7. Completely prohibited and outrageous! What is the name and address of this gas station? Immediately call 1-800-VISA-911. Make sure that horribly behaving gas station shapes up and never asks for ID again. CREDIT CARD SIGNATURE IS ALL THE ID NEEDED When you pay for merchandise with a Visa card, MasterCard, or American Express any store that accepts these cards should accept yours too, no questions asked. It's part of the deal that merchants agree to when they become participating members. They must check your signature and the card - electronically or by telephone - to be sure it's valid. Once the answer comes up yes, they can go ahead and charge. They can't ask you for any further identification - not a license plate number, Social Security number, proof of address, phone number or photo ID. Your personal ID isn't needed because Visa, MasterCard, and American Express all guarantee payment on cards that have been properly checked. If the issuer mistakenly authorizes a sale on a bad card, it should make good. MasterCard says that merchants receive instant settlement. The contract MasterCard merchants sign specifically prevents them from asking for personal ID. Unfortunately, not all merchants play by the rules. Some, apparently, haven't read them. WHAT YOU CAN DO MasterCard wants to hear about merchants who break their rules. Send the name and address and an account of what happened to MasterCard WorldWide 2000 Purchase St. Purchase, NY 10577 or call 1-800-300-3069. The merchant's bank will get a stiff letter, ordering it to investigate and bring the offending store into line - or pay a $2,000 fine. You may also report violations online: http://www.mastercar...violations.html Visa enforces the same rules as MasterCard. "When we hear about a violation, we ask the bank that signed the merchant to get together with the merchant and see that the practice is stopped," Visa representative states. Violations of Visa's Operating Regulations result in fines of no less than $5,000. To report a merchant, write to Visa Inc. P.O. Box 8999 San Francisco, CA 94128-8999 or call 1-800-VISA-911. American Express also prohibits merchants from asking for IDs. "All a merchant is supposed to do is make sure the signature matches and swipe the card through the terminal, to get authorization." Report violations to: American Express P.O. Box 297812 Ft. Lauderdale, FL 33329-7812 or call 1-800-528-4800 or report online: http://americanexpress.com/yourchoice .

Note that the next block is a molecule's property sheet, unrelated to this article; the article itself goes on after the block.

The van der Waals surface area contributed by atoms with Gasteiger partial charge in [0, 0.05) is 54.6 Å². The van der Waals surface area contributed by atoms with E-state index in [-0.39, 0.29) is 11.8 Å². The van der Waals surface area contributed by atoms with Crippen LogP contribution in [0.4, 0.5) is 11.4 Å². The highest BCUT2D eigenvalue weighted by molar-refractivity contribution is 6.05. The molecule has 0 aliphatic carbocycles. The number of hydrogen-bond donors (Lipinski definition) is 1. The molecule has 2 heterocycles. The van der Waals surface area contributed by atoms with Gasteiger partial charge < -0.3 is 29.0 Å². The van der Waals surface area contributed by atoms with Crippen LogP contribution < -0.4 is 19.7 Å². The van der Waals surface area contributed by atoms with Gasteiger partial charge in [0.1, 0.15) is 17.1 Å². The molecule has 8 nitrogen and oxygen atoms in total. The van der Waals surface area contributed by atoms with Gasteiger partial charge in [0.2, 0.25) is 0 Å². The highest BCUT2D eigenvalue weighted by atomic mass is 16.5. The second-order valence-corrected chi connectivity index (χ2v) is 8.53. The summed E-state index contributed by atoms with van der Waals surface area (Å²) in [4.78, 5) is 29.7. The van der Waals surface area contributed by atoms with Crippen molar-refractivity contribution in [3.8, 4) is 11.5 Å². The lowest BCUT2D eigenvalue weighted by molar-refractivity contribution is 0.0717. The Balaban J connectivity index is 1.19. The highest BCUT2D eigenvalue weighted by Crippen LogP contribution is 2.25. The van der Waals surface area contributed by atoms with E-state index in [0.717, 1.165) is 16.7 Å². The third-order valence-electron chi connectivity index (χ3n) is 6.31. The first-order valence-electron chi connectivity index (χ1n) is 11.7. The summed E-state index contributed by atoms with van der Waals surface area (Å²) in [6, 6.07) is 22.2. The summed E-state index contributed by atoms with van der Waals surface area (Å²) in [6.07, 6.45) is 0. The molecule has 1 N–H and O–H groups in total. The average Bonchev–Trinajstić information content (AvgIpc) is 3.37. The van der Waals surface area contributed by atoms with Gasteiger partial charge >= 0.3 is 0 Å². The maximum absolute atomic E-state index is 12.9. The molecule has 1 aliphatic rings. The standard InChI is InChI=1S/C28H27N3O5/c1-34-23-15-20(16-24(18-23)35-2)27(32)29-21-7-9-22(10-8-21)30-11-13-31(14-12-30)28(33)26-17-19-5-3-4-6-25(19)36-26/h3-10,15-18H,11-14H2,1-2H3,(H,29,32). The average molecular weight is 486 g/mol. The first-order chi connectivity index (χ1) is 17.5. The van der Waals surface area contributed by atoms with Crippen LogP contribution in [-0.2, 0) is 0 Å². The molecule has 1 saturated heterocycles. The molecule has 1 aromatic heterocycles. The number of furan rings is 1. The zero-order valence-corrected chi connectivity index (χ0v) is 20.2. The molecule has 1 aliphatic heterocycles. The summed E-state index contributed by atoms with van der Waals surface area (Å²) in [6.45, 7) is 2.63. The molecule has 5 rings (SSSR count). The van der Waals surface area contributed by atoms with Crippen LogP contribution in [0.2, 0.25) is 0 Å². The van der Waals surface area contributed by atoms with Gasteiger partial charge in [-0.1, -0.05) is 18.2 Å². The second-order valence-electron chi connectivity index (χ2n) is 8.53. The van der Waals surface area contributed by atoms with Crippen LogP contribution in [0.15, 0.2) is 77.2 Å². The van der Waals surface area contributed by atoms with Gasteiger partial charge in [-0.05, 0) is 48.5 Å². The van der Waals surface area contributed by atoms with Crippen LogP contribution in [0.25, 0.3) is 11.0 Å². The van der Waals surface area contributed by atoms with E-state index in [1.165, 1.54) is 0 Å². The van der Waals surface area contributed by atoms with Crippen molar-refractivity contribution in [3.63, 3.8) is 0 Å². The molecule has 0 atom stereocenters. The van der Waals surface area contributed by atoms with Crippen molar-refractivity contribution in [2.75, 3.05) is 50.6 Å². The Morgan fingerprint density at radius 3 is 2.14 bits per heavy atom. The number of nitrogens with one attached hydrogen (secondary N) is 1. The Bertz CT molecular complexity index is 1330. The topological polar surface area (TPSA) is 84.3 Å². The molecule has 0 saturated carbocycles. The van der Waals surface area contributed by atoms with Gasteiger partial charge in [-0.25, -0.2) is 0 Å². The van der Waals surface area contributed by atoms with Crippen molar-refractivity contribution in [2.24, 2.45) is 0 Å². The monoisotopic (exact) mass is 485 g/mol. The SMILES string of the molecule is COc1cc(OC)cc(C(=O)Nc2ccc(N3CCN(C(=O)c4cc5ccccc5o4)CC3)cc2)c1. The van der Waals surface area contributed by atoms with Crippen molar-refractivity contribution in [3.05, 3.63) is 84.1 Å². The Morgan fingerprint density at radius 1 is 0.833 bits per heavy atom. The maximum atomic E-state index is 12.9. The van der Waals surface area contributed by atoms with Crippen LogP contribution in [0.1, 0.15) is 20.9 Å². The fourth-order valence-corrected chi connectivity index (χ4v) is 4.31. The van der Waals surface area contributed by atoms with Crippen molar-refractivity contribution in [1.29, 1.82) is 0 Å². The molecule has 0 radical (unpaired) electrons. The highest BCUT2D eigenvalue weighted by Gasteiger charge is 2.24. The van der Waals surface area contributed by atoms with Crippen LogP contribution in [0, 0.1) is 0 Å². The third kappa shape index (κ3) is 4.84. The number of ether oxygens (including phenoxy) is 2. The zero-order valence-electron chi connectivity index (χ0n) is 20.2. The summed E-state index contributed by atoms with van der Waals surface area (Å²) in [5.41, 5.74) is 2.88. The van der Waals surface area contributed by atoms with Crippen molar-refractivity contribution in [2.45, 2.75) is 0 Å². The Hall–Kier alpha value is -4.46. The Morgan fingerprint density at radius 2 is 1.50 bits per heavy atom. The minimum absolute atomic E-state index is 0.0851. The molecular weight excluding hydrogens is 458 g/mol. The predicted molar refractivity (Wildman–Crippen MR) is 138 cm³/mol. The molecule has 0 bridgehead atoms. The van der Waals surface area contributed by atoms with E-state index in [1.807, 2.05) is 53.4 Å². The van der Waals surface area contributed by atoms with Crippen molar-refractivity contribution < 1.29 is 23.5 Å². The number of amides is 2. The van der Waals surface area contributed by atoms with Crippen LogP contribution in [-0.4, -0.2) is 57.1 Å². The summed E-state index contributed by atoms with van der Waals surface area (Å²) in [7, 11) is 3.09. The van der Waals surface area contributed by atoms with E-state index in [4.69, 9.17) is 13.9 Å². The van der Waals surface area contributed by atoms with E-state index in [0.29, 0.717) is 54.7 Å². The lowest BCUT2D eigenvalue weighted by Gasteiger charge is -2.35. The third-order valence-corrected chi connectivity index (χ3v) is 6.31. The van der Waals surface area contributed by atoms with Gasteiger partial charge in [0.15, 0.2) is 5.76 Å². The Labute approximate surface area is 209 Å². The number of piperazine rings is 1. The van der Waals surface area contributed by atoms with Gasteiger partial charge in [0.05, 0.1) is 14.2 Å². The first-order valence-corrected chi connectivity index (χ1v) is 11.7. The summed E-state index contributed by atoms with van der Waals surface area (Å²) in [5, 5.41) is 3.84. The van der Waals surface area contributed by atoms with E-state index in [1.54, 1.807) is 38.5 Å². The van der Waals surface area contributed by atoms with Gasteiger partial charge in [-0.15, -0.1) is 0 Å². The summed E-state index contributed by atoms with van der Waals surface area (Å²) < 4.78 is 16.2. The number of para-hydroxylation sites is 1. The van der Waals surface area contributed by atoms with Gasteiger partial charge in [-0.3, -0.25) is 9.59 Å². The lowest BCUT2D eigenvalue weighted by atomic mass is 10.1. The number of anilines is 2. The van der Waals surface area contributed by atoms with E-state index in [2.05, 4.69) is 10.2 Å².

8. These crooked "on their own" types may well be identity thieves who belong in prison. Every time you give somebody your driver's license, you are giving them, at a minimum: * Your full legal name * Your address * Your full birthday * A number used to identify you to government agencies Some state-issued IDs have even more information on them. But even if yours just has the information above, an identity thief can use your ID as a starting point for opening credit accounts in your name, forging other identifying information, and just plain taking over your life. They may even forge an ID in your name and convince your spouse to sleep with them. (Your spouse does ask for ID before going to bed each night, right? Right?) Now you might be thinking that the cashiers behind the counter at Hot 'n' Trendy couldn't possibly be identity thieves. And even if they were, they'd only see your ID for a few seconds—not nearly enough time to copy down or memorize your information. If you're thinking that, consider the following: * Retail cashiers often make close to minimum wage. Identity thieves make a whole lot more until they're caught, which isn't all that often. * As often as "See ID"ers show their ID, it would be virtually impossible to pinpoint the source of any identity theft. * Cameras that can capture all the information off your ID can be the size of a cell phone or smaller. Assuming you're not peeing your pants in consumery terror, you might be wondering if I'm just posing a hypothetical scenario. Indeed, the bullet points above are based on a real experience from a few months ago. Horrifying Story Time! My wife and I were in a clothing store with some of her friends, and as women must spend at least one hour in any given store, I was bored to the point of near-insanity. I started to wander the store aimlessly and eventually heard those fateful words from behind the checkout counter: "May I please see your ID." Only this time, the cashier—the only one behind the counter—sounded ecstatic, whereas no cashier in the history of the world had ever sounded ecstatic about anything up to that point. I was standing to the side of the counter, so I could see the cashier's actions behind it. As the customer handed over her ID, I noticed the cashier tapped it on the counter a few times while swiping the credit card with her other hand. A perfectly innocent action, so I thought nothing of it. A few minutes later, the next customer also paid with a credit card, though I could see from my viewpoint that it was clearly signed on the back with some signature scribble. Yet the cashier asked for ID. I figured the store had simply instructed her to ID every card user—a clear violation of their merchant's agreement with credit card issuers—but I decided to let it go as I was having too much fun ogling this fine-looking cashier. But when another customer came up a short time later and paid with a credit card, the cashier did not ask for ID. I looked over and saw that there was a second person behind the counter then; a closer look at his name badge revealed he was the store manager. After the manager left the checkout area, Hot Cashier Girl (that's what I named her, because she is a hot girl cashier) went right back to asking for IDs from credit card users. Each time, she would tap the ID on the counter while waiting for the credit card to process. About 20 minutes had gone by, and with no sign of shopping completion from my wife and her gang, I wandered the store briefly and returned to my original spot on the side of the checkout counter. Another credit card user was prompted for ID from the cashier, but this time something strange happened: when the cashier went to present the customer a pen and receipt for signing, the cashier dropped them on the counter beside her and scrambled to pick them up, scattering several items on her side of the counter in the process. After the customer signed and left, I noticed the cashier very meticulously return a blue lunch knapsack to its original position—lying flat but with the bottom pointing toward her. I finally confirmed her plot when the next customer paid by credit card. Hot Cashier Girl wasn't just tapping their IDs to pass the time while cards were processed; she was purposely showing the face of the IDs to the bottom of her lunch bag. I moved around to the other side of the counter and confirmed my suspicions: there was a small black hole at the bottom of her bag—just wide enough for a small camera to film through. Hot Cashier Girl had been videotaping every single customer's ID. I spotted Mr. Manager on the other side of the store and asked him why Hot Cashier Girl might be asking for IDs. He said it definitely wasn't store policy. Then I asked why she might be tapping each ID in front of her holey-bottomed knapsack. He replied, "Are you serious?" and started walking toward the checkout counter. I rounded up my wife and gang who were finished in that store anyway (they found nothing they wanted) and we left. About 30 minutes later, we passed by again and I noticed four uniformed county police officers in the store. I like to think there were four more in the back asking Hot Cashier Girl for her ID. .